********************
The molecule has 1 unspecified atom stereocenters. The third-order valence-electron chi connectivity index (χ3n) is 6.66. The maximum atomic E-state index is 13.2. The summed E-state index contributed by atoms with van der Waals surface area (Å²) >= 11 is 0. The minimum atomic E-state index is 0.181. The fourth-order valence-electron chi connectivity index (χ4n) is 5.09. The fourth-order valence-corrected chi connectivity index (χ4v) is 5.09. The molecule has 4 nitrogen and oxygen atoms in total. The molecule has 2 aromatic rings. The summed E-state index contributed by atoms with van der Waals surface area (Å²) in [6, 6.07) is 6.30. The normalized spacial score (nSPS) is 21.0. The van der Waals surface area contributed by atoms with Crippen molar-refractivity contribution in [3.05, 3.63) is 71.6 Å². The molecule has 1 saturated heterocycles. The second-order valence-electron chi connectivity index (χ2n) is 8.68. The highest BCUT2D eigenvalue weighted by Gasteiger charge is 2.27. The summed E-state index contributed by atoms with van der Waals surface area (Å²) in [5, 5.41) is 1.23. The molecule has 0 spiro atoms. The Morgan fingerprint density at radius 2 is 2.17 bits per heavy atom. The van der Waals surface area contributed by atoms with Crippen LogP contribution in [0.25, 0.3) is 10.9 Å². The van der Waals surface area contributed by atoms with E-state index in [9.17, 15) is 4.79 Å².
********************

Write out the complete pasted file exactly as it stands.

The molecule has 1 unspecified atom stereocenters. The third-order valence-electron chi connectivity index (χ3n) is 6.66. The maximum atomic E-state index is 13.2. The summed E-state index contributed by atoms with van der Waals surface area (Å²) >= 11 is 0. The minimum atomic E-state index is 0.181. The fourth-order valence-electron chi connectivity index (χ4n) is 5.09. The fourth-order valence-corrected chi connectivity index (χ4v) is 5.09. The molecule has 4 nitrogen and oxygen atoms in total. The molecule has 2 aromatic rings. The summed E-state index contributed by atoms with van der Waals surface area (Å²) in [6, 6.07) is 6.30. The normalized spacial score (nSPS) is 21.0. The van der Waals surface area contributed by atoms with Crippen molar-refractivity contribution in [3.05, 3.63) is 71.6 Å². The molecule has 1 saturated heterocycles. The second-order valence-electron chi connectivity index (χ2n) is 8.68. The highest BCUT2D eigenvalue weighted by Gasteiger charge is 2.27. The summed E-state index contributed by atoms with van der Waals surface area (Å²) in [5, 5.41) is 1.23. The molecule has 0 spiro atoms. The Morgan fingerprint density at radius 2 is 2.17 bits per heavy atom. The van der Waals surface area contributed by atoms with Crippen LogP contribution in [0.25, 0.3) is 10.9 Å². The van der Waals surface area contributed by atoms with E-state index in [9.17, 15) is 4.79 Å².